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ACE Alumni Spotlight: TyJuan Swanson, Community Activist, Future Architect

Feb 11, 2019
      Follow your dreams, I followed mine. ACE has definitely helped me towards my career goals in every positive way I can think of. I can’t even really explain. There are no words to express how supportive the program has been for me.” - TyJuan Swanson, ACE Student Alumni

TyJuan Swanson’s passion for architecture is evident from the moment you speak to him, so when he became a junior at John Hay’s Cleveland School of Architecture & Design it was no surprise that his teachers recommend he join the ACE Mentor Program. Today TyJuan is a senior at Kent State University majoring in architecture thanks in part to scholarships provided by ACE, and largely due to his hard work ethic and drive to set a positive example for his family.

Last summer TyJuan spent his time interning with ACE sponsor, Then Design Architecture, a firm who is dedicated to creating spaces that have a positive impact on people. With a vision to change the world with community-driven design, TyJuan was the perfect candidate for the position. Through relationships and knowledge built in the ACE Mentor Program, TyJuan was able to leverage his work ethic and passion to move him closer to his personal and professional goals.

As a student who understands the power of mentorship by his experiences with ACE, TyJuan is already making strides to give back to his community by mentoring fellow students. TyJuan is currently a mentor for Kupita Transiciones, a program that encourages seniors to take a mentorship role in the lives of incoming freshman that are from a similar background as his own.

TyJuan’s future aspirations are to change communities by way of impactful designs and to one day himself enrich the life of an ACE student, much like himself.

Here's a  few interview questions:

Who would you say inspires or motivates you?
My dad the most. Since I was a kid he’s always told me to go for what I want and to be mindful of my decisions. He’s basically shaped the person that I am. Of course, you know, I’ve gone the extra mile to do the things that I do but he set the foundation and groundwork.
How do you see yourself giving back to the community in your current or future endeavors?
Currently, simply mentoring is the most I can do with how strenuous my education is right now. But in the future, I’d love to give back monetarily to organizations. And to design to best purpose people. Buildings are for people, and I want to make it less about aesthetic and more about function and programming and making sure it works to benefit people.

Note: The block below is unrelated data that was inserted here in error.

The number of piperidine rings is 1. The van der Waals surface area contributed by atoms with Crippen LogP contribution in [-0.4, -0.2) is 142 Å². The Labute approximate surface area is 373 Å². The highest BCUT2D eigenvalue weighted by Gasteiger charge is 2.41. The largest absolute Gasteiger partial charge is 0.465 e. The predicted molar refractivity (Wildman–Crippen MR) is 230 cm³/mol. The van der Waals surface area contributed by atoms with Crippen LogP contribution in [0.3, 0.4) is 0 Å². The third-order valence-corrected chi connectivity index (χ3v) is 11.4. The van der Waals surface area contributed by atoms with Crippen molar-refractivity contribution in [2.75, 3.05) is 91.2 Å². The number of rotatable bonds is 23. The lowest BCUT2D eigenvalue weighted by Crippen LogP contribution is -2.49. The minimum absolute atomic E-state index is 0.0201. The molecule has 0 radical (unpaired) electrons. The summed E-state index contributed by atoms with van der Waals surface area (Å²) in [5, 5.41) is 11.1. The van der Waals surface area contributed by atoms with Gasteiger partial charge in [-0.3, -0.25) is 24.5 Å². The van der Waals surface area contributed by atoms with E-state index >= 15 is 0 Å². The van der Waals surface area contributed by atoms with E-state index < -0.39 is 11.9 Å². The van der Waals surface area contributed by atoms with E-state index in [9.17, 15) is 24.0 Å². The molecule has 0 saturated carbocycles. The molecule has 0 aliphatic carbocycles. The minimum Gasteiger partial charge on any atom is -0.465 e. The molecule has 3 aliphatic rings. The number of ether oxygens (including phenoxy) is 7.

Did you discover anything new about your professional aspirations while in the ACE program?
Yes, when I was there just learning about the programs I would eventually use in my career like AutoCAD and Revit. That was cool. Learning about the tract towards becoming an architect. I had a mentor layout for me what the course tract looked like for my desired career. It was great to just be informed and made me want to do it more.
What would you tell a student about the ACE program to get them involved?
That it’s a great opportunity to simply just network. Even if you’re not wanting to pursue a career in the AEC industry, these fields very much impact everyone’s lives. So it doesn’t hurt to know if that’s an opportunity that can be had. But if you are pursuing a career in the AEC industry most definitely get involved. For me, it’s one of the best thing I’ve ever done for my future. Being in ACE allowed me to learn so much about my career before even going to college. Simply just having a mentor to help you with pursuing your career is great. It’s an all around great program.

Amid Labor Shortage, Construction Firms Turn to Tech for Help

Feb 11, 2019

By R.A. Schuetz, Chron

As a labor shortage continues to squeeze construction companies -- four out of five report difficulties filling positions -- most have increased base pay rates, according to a survey by the Associated General Contractors.

But many have also been using technology to reduce the amount of time workers need to work on-site.

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ASSP Foundation Releases Fatigue Report

Feb 11, 2019

By Occupational Health & Safety

The American Society of Safety Professionals Foundation has released a fatigue research report that demonstrates the value of wearable technology in the workplace, with the foundation also encouraging employers to make a New Year's resolution to monitor the fatigue levels of their workers in order to reduce injuries and increase productivity. The three-year study was led by Dr. Lora Cavuoto at the University at Buffalo and Dr. Fadel Megahed at the Farmer School of Business at Miami University of Ohio and involved researchers from Auburn University and the University of Dayton.

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